And after all these years on the road, I think the quickest way to get familiar with a new country is to figure out its public transport. In Tashkent (Uzbekistan), the underground metro is a work of art, an experience unto itself. In  European cities, local trains and buses are the cheapest and most efficient way to get around.

Walking, cycling or getting around by public transport is not just a more immersive way of exploring a new place, but it is also far more eco-friendly than renting a car or using taxis.

Also read: An Open Letter to Indian Parents: Let Your “Kids” Travel

7. Slow down and spend more time in one place

Rather than skimming the surface of a hundred places for some Instagram-worthy photos, get to know one place deeper.

tips for a responsible traveller
Tips for a responsible traveller: Fight the FOMO and spend longer in one spot.

Back in the day, when flying was seriously expensive, people travelled to faraway destinations with large chunks of time, slowly making their way from one place to another.

These days, flights are cheap and time a rarity, so many of us end up criss-crossing huge countries or entire regions in just a few days. I cringe when people tell me they’ve “done” Latin America or Southeast Asia or India. Sorry to burst that bubble, but I don’t think anyone can “do” those places even in an entire lifetime.

Over time, I’ve learnt to fight my FOMO (fear of missing out) – and accept that there’s only so much I can experience in this life. I’d rather spend a chunk of time in one place (currently, South Africa), trying to really imbibe everything it has to offer.

Going slow also means we have the chance to get off the tourist track, understand the local culture better, connect with inspiring local enterprises, scout eco responsible brands, meaningfully volunteer along the way and pick up a skill or two if so inclined.

Also read: Moonlit Cycling, Poetry and Other Meaningful Things to do in Fort Kochi

8. Carry your own water bottle instead of buying / accepting plastic bottled water

The complimentary plastic bottled water offered by hotels, trains, buses and flights is not really free if you account for the environmental cost.

We can wait for a responsible travel policy, or begin taking action on what’s within our control.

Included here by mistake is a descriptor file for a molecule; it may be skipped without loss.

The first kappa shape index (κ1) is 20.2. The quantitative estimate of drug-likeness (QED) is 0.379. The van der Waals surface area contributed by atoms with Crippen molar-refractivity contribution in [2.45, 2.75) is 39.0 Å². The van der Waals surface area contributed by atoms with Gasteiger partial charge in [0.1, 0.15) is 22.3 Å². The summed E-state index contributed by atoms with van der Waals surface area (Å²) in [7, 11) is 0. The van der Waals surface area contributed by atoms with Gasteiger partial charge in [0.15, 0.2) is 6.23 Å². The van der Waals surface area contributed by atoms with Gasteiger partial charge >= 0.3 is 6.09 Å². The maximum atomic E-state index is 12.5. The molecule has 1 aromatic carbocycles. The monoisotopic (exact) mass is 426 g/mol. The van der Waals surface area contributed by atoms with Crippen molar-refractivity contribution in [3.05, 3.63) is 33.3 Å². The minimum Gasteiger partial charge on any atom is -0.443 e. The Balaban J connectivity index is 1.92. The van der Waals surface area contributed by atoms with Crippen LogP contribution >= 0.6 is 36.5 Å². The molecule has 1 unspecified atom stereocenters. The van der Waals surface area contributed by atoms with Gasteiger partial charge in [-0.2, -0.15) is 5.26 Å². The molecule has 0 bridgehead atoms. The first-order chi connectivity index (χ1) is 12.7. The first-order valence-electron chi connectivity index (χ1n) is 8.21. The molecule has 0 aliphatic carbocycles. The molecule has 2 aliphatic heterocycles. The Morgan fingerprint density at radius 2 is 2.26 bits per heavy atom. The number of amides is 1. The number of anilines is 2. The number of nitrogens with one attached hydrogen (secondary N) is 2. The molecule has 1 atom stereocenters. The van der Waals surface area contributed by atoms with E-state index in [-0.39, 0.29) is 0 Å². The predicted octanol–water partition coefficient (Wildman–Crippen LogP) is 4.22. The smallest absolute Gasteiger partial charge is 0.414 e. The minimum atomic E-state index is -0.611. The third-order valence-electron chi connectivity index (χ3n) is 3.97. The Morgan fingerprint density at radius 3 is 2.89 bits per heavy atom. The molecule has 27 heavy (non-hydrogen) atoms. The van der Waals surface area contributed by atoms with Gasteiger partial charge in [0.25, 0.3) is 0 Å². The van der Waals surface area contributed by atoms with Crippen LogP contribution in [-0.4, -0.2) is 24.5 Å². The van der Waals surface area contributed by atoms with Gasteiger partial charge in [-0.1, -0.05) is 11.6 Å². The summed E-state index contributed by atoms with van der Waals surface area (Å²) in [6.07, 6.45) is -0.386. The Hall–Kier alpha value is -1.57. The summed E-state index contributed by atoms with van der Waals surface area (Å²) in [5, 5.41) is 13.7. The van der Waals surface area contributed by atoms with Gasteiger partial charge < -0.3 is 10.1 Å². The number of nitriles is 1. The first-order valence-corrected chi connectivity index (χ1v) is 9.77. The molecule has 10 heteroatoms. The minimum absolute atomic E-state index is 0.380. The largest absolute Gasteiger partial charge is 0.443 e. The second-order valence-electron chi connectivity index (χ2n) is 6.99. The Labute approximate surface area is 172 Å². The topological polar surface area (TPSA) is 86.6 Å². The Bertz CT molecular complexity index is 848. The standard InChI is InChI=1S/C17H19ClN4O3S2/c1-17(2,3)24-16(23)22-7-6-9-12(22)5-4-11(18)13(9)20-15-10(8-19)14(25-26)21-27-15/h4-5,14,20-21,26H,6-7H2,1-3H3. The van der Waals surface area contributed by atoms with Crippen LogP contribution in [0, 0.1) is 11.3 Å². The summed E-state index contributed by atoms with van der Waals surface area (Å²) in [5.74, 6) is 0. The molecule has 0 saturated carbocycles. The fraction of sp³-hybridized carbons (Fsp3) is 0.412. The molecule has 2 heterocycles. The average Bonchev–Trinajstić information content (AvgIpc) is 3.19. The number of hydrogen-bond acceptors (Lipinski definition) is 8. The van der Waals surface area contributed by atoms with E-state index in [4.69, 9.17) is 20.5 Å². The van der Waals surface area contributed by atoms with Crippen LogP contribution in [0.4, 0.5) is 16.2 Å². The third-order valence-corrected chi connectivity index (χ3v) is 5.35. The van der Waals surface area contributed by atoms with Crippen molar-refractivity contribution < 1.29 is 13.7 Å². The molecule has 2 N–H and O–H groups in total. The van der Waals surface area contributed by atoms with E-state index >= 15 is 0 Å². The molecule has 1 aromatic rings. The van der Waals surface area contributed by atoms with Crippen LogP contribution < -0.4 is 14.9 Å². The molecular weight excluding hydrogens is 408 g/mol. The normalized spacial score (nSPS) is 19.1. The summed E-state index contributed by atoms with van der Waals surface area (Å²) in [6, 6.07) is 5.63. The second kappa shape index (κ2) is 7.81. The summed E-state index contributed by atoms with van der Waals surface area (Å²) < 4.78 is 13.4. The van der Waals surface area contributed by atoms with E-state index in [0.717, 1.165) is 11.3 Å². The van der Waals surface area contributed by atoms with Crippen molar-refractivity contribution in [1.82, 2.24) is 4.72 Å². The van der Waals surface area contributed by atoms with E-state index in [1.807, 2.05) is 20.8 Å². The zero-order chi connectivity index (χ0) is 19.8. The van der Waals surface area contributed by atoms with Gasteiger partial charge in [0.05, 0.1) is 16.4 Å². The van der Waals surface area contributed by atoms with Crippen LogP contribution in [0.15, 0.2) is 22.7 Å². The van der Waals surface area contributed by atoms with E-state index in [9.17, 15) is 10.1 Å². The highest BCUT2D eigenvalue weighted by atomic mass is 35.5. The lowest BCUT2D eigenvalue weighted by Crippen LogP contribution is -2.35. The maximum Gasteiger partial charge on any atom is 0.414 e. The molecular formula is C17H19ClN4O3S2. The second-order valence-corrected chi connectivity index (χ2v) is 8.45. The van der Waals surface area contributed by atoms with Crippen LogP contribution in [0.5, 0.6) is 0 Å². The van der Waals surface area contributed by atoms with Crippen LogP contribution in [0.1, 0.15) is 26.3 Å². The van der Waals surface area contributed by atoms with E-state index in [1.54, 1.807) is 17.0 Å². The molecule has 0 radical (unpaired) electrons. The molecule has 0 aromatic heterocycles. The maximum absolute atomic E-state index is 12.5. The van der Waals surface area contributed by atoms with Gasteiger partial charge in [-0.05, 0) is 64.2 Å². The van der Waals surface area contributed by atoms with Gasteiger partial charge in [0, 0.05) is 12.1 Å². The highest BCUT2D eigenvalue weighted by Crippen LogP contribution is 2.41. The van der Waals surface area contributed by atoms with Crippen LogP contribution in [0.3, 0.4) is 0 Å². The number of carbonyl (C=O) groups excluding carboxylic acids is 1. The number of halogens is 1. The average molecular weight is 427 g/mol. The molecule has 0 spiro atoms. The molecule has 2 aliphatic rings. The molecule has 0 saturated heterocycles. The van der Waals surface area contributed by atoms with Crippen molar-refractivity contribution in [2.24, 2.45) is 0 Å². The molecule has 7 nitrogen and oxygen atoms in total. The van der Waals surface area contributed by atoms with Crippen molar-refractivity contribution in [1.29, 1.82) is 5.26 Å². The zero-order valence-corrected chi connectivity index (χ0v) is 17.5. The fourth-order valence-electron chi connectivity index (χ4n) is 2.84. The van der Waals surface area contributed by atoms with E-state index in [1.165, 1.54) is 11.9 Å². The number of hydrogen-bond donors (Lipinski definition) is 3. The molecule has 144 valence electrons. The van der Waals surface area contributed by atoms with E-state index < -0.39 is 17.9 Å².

I’ve gone nearly seven years without buying plastic bottled water on my travels – and I can assure you that all it takes is some determination!

I always carry my reusable steel bottle and refill it with filtered drinking water at homestays, Airbnbs, guesthouses, hotels, restaurants, cafes and bars. When I’m unable to access filtered water, I use my LifeStraw filter (and previously used a Steripen) to filter it myself. I also refuse complimentary plastic bottled water offered by hotels, trains, buses and flights – they’re not really free if you account for the environmental cost.

Upto 91% of plastic bottles around the world do not get recycled – and the ones that do are primarily downcycled. Which means that plastic is going to be on earth for a very long time, and ultimately enter our bodies through groundwater, soil or seafood.

With the availability of safe alternatives in most places, there’s really no excuse to ignore the single-use plastic crisis and continue consuming water from plastic bottles.

Also read: Responsible Travel Cuba: What I Learnt Volunteering on a Remote Island in Cuba

9. Say no to other single-use plastic

The important thing is to refuse, reduce and reuse waste in the first place.

responsible and sustainable travel products
Responsible travel guide: The least we can do at home and on the road is ditch single-use plastic as far as possible.

If you’ve been following my Instagram Stories, you know that I’m trying to go entirely zero-waste this November. I’ve already found a community garden in Cape Town to compost my wet waste and a neighborhood recycling unit for dry waste.

Ethical travel tips to reduce plastic

  • Replace plastic bags, straws, toothbrush and toiletries bottles with a cloth bag, bamboo straw, bamboo toothbrush, steel container and soap, shampoo, conditioner bars.
  • Carry a steel container for leftovers and takeaways.
  • Order homemade, packaging-free energy bars and snacks from homepreneurs or make your own.
  • Collect and carry back any non-biodegradable waste from rural areas.

Why do we need to reduce our plastic footprint? Because it’s choking our oceans, killing marine animals, and contaminating our soil and groundwater. It’s literally the least we can do to protect the beauty of the places we travel to experience!

Also read: 5 Simple Steps to Reduce Single Use Plastic – On Our Travels and in Everyday Life

10. Look for zero-waste stores, local markets and small-scale entrepreneurs

Support local farmers, artisans and entrepreneurs who care about fair wages and have a considerably lower environmental footprint.

sustainable zero waste stores
Connect with a local responsible travel company, zero-waste stores and local entrepreneurs.

My attempt to seek local encounters while also trying to be environmentally conscious has led me to some amazing connections around the world.

I’ve found some incredible local products, thanks to zero waste stores in Yerevan (Armenia), Cape Town (South Africa) and Goa. The local bazaars of Iran and Central Asia are a treasure trove of nuts, dates, saffron and eclectic conversations. Farmers markets in Dehradun, Mumbai, Bhutan and Thailand have led me to some of the world’s best mangoes, chillies, kidney beans and mushrooms!